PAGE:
The Genealogy of Morals The Complete Works, Volume Thirteen, edited by Dr. Oscar Levy.

By Friedrich Nietzsche

Page 59

and "bad" from the race-nobility (together with its
fundamental tendency towards establishing social distinctions), so
with the heritage of the racial and tribal gods it has also inherited
the incubus of debts as yet unpaid and the desire to discharge them.
The transition is effected by those large populations of slaves and
bondsmen, who, whether through compulsion or through submission and
"_mimicry,_" have accommodated themselves to the religion of their
masters; through this channel these inherited tendencies inundate
the world. The feeling of owing a debt to the deity has grown
continuously for several centuries, always in the same proportion in
which the idea of God and the consciousness of God have grown and
become exalted among mankind. (The whole history of ethnic fights,
victories, reconciliations, amalgamations, everything, in fact, which
precedes the eventual classing of all the social elements in each great
race-synthesis, are mirrored in the hotch-potch genealogy of their
gods, in the legends of their fights, victories, and reconciliations.
Progress towards universal empires invariably means progress towards
universal deities; despotism, with its subjugation of the independent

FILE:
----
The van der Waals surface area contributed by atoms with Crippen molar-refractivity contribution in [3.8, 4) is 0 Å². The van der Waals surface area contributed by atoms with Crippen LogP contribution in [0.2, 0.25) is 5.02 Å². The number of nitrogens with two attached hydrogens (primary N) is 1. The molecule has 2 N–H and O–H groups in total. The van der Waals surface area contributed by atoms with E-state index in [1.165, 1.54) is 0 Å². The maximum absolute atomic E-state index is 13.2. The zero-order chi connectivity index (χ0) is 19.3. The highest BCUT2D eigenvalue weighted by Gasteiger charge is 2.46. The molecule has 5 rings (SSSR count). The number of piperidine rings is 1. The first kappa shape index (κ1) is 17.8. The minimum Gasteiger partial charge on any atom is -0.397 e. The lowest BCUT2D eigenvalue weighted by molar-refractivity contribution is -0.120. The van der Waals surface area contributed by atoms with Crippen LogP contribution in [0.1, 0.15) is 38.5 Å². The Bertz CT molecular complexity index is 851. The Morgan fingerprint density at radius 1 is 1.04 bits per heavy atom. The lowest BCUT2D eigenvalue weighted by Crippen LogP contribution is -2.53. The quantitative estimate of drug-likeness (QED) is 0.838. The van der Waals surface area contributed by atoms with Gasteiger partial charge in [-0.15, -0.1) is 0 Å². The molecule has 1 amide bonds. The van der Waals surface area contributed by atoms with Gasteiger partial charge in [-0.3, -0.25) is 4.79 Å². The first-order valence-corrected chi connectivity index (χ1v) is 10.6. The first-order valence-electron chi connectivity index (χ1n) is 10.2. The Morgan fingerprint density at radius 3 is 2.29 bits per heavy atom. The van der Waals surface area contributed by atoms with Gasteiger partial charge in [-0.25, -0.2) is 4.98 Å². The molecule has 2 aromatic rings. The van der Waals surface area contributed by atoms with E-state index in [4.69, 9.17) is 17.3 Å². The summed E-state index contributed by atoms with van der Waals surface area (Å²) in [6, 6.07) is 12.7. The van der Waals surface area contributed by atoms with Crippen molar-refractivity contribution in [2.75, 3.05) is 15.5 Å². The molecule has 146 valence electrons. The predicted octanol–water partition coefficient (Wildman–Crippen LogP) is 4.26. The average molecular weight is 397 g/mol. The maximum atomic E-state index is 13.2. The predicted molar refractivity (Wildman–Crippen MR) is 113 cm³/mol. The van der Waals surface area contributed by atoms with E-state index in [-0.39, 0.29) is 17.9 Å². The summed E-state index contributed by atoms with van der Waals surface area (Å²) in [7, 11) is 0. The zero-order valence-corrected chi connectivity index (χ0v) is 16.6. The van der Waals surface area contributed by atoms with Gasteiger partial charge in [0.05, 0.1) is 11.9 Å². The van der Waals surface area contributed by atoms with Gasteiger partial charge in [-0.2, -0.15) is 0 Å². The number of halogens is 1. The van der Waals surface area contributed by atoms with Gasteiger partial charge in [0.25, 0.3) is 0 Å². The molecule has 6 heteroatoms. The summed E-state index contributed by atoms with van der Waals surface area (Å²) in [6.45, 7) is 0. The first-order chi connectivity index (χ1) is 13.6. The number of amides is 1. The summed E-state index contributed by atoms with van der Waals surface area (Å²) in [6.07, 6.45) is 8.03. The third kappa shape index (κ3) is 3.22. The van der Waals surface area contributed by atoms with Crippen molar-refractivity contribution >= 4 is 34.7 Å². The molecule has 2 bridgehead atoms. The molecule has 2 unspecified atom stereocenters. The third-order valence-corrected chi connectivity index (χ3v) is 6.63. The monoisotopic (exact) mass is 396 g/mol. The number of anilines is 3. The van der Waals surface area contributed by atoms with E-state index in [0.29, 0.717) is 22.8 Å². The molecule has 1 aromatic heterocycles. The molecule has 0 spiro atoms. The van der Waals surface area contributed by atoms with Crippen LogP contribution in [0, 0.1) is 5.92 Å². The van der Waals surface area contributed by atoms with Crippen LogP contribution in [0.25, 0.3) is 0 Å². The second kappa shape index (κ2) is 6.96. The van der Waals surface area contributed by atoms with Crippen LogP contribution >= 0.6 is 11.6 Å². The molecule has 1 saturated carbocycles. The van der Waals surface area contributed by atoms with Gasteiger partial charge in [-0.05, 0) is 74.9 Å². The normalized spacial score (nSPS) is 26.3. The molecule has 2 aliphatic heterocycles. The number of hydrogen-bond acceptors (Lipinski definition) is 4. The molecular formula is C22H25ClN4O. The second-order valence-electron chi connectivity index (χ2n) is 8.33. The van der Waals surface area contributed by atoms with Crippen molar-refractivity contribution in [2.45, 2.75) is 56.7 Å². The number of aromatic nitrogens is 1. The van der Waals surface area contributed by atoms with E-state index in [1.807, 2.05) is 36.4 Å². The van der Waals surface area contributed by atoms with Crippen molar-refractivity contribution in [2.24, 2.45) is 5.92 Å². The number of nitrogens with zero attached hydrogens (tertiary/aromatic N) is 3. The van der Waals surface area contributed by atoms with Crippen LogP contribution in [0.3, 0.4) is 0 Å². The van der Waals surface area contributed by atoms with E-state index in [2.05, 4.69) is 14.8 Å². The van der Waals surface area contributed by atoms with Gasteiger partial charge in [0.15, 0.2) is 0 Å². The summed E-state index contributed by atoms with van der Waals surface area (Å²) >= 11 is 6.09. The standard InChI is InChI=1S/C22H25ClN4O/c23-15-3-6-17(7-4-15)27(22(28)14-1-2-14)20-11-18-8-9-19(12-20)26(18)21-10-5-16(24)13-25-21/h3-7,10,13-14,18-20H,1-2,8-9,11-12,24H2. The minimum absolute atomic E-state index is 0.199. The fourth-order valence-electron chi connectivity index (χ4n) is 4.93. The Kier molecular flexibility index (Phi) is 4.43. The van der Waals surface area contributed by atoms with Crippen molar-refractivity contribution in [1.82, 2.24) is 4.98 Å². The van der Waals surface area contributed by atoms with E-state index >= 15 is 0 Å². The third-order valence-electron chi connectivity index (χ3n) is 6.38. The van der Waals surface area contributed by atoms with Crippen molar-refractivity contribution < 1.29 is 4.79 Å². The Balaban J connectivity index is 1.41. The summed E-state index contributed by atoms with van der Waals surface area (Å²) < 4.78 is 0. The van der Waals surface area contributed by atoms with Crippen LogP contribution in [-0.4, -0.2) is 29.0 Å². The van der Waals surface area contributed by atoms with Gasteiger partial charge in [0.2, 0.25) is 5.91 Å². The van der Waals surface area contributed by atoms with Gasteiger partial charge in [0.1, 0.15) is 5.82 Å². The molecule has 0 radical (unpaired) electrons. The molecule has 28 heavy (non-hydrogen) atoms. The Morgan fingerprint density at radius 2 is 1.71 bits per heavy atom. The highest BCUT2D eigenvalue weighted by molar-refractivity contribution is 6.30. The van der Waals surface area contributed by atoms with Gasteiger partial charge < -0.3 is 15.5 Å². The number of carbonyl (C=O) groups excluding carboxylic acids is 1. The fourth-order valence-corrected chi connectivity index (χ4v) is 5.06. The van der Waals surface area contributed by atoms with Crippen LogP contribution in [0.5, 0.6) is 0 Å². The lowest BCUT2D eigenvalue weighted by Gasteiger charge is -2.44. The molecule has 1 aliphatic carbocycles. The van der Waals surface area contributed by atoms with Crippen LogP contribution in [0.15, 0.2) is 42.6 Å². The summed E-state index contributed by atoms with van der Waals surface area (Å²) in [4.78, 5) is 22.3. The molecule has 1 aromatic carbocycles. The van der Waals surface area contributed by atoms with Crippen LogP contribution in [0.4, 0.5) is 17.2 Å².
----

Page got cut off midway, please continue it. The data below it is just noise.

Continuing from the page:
nobility, always paves the way for some system or other of monotheism.)
The appearance of the Christian god, as the record god up to this time,
has for that very reason brought equally into the world the record
amount of guilt consciousness. Granted that we have gradually started
on the _reverse_ movement, there is no little probability in the
deduction, based on the continuous decay in the belief in the Christian
god, to the effect that there also already exists a considerable
decay in the human consciousness of owing (ought); in fact, we cannot
shut our eyes to the prospect of the complete and eventual triumph of
atheism freeing mankind from all this feeling of obligation to their
origin, their _causa prima_. Atheism and a kind of second innocence
complement and supplement each other.


So much for my rough and preliminary sketch of the interrelation of
the ideas "ought" (owe) and "duty" with the postulates of religion. I
have intentionally shelved up to the present the actual moralisation
of these ideas (their being pushed back into the conscience, or more
precisely the interweaving of the _bad_ conscience with the idea of
God), and at the end of the last paragraph used language to the effect
that this moralisation did not exist, and that consequently these ideas
had necessarily come to an end, by reason of what had happened to their
hypothesis, the credence in our "creditor," in God. The actual facts
differ terribly from this theory. It is with the moralisation of the
ideas "ought" and "duty," and with their being

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Text Comparison with Human, All Too Human: A Book for Free Spirits

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=--Philosophy severed itself from science when it put the question: what is that knowledge of the world and of life through which mankind may be made happiest? This happened when the Socratic school arose: with the standpoint of _happiness_ the arteries of investigating science were compressed too tightly to permit of any circulation of the blood--and are so compressed to-day.